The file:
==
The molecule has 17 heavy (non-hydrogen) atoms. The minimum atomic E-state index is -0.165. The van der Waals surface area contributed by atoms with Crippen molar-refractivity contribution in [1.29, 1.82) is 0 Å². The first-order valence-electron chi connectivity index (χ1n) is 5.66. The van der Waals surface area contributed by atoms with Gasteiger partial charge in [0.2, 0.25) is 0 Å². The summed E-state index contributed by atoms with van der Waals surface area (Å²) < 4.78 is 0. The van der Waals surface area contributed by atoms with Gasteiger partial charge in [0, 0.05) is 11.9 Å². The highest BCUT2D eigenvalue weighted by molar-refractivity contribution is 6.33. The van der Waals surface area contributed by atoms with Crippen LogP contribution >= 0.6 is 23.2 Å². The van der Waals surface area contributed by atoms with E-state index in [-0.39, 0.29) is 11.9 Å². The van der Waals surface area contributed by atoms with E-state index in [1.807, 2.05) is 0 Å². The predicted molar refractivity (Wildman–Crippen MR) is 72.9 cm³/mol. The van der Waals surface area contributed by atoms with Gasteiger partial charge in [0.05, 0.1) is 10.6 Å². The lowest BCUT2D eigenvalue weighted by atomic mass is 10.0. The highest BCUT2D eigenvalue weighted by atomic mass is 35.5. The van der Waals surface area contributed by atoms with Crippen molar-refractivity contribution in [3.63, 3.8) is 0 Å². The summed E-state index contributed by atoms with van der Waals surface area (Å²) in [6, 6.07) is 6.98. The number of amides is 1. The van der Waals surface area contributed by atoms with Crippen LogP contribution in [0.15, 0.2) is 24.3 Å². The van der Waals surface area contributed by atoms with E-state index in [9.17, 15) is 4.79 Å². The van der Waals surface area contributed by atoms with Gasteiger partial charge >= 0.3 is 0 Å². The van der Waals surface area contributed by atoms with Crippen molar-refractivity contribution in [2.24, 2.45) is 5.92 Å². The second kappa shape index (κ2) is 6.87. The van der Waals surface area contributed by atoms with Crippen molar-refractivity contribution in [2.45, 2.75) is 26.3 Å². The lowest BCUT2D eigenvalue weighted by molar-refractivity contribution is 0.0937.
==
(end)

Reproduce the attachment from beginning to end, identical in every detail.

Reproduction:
The molecule has 17 heavy (non-hydrogen) atoms. The minimum atomic E-state index is -0.165. The van der Waals surface area contributed by atoms with Crippen molar-refractivity contribution in [1.29, 1.82) is 0 Å². The first-order valence-electron chi connectivity index (χ1n) is 5.66. The van der Waals surface area contributed by atoms with Gasteiger partial charge in [0.2, 0.25) is 0 Å². The summed E-state index contributed by atoms with van der Waals surface area (Å²) < 4.78 is 0. The van der Waals surface area contributed by atoms with Gasteiger partial charge in [0, 0.05) is 11.9 Å². The highest BCUT2D eigenvalue weighted by molar-refractivity contribution is 6.33. The van der Waals surface area contributed by atoms with Crippen LogP contribution >= 0.6 is 23.2 Å². The van der Waals surface area contributed by atoms with E-state index in [-0.39, 0.29) is 11.9 Å². The van der Waals surface area contributed by atoms with E-state index in [1.807, 2.05) is 0 Å². The predicted molar refractivity (Wildman–Crippen MR) is 72.9 cm³/mol. The van der Waals surface area contributed by atoms with Gasteiger partial charge in [0.05, 0.1) is 10.6 Å². The lowest BCUT2D eigenvalue weighted by atomic mass is 10.0. The highest BCUT2D eigenvalue weighted by atomic mass is 35.5. The van der Waals surface area contributed by atoms with Crippen molar-refractivity contribution in [3.63, 3.8) is 0 Å². The summed E-state index contributed by atoms with van der Waals surface area (Å²) in [6, 6.07) is 6.98. The number of amides is 1. The van der Waals surface area contributed by atoms with Crippen LogP contribution in [0.15, 0.2) is 24.3 Å². The van der Waals surface area contributed by atoms with E-state index in [9.17, 15) is 4.79 Å². The van der Waals surface area contributed by atoms with Gasteiger partial charge >= 0.3 is 0 Å². The van der Waals surface area contributed by atoms with Crippen molar-refractivity contribution in [2.24, 2.45) is 5.92 Å². The second kappa shape index (κ2) is 6.87. The van der Waals surface area contributed by atoms with Crippen molar-refractivity contribution in [2.45, 2.75) is 26.3 Å². The lowest BCUT2D eigenvalue weighted by molar-refractivity contribution is 0.0937.